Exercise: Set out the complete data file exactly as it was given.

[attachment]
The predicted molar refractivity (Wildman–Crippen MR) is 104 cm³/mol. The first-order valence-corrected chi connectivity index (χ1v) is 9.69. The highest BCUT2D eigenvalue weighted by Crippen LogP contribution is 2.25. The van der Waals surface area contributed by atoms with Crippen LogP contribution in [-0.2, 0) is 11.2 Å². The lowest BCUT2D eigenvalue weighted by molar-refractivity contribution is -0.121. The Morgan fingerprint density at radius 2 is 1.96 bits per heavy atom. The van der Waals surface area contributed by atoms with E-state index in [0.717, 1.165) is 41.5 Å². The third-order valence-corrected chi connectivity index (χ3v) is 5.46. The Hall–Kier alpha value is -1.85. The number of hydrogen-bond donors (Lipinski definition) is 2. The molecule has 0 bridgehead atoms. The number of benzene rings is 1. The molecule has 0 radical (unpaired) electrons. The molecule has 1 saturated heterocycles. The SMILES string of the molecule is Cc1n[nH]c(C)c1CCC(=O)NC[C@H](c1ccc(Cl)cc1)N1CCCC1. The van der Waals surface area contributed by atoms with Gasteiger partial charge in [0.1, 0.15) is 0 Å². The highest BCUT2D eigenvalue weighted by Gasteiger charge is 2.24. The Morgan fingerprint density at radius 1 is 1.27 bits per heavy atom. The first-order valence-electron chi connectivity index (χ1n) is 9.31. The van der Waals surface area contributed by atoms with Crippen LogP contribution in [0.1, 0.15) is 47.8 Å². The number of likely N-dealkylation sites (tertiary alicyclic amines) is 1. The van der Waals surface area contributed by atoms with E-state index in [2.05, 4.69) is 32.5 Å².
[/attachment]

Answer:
The predicted molar refractivity (Wildman–Crippen MR) is 104 cm³/mol. The first-order valence-corrected chi connectivity index (χ1v) is 9.69. The highest BCUT2D eigenvalue weighted by Crippen LogP contribution is 2.25. The van der Waals surface area contributed by atoms with Crippen LogP contribution in [-0.2, 0) is 11.2 Å². The lowest BCUT2D eigenvalue weighted by molar-refractivity contribution is -0.121. The Morgan fingerprint density at radius 2 is 1.96 bits per heavy atom. The van der Waals surface area contributed by atoms with E-state index in [0.717, 1.165) is 41.5 Å². The third-order valence-corrected chi connectivity index (χ3v) is 5.46. The Hall–Kier alpha value is -1.85. The number of hydrogen-bond donors (Lipinski definition) is 2. The molecule has 0 bridgehead atoms. The number of benzene rings is 1. The molecule has 0 radical (unpaired) electrons. The molecule has 1 saturated heterocycles. The SMILES string of the molecule is Cc1n[nH]c(C)c1CCC(=O)NC[C@H](c1ccc(Cl)cc1)N1CCCC1. The van der Waals surface area contributed by atoms with Gasteiger partial charge in [0.1, 0.15) is 0 Å². The highest BCUT2D eigenvalue weighted by Gasteiger charge is 2.24. The Morgan fingerprint density at radius 1 is 1.27 bits per heavy atom. The first-order valence-electron chi connectivity index (χ1n) is 9.31. The van der Waals surface area contributed by atoms with Crippen LogP contribution in [0.1, 0.15) is 47.8 Å². The number of likely N-dealkylation sites (tertiary alicyclic amines) is 1. The van der Waals surface area contributed by atoms with E-state index in [2.05, 4.69) is 32.5 Å².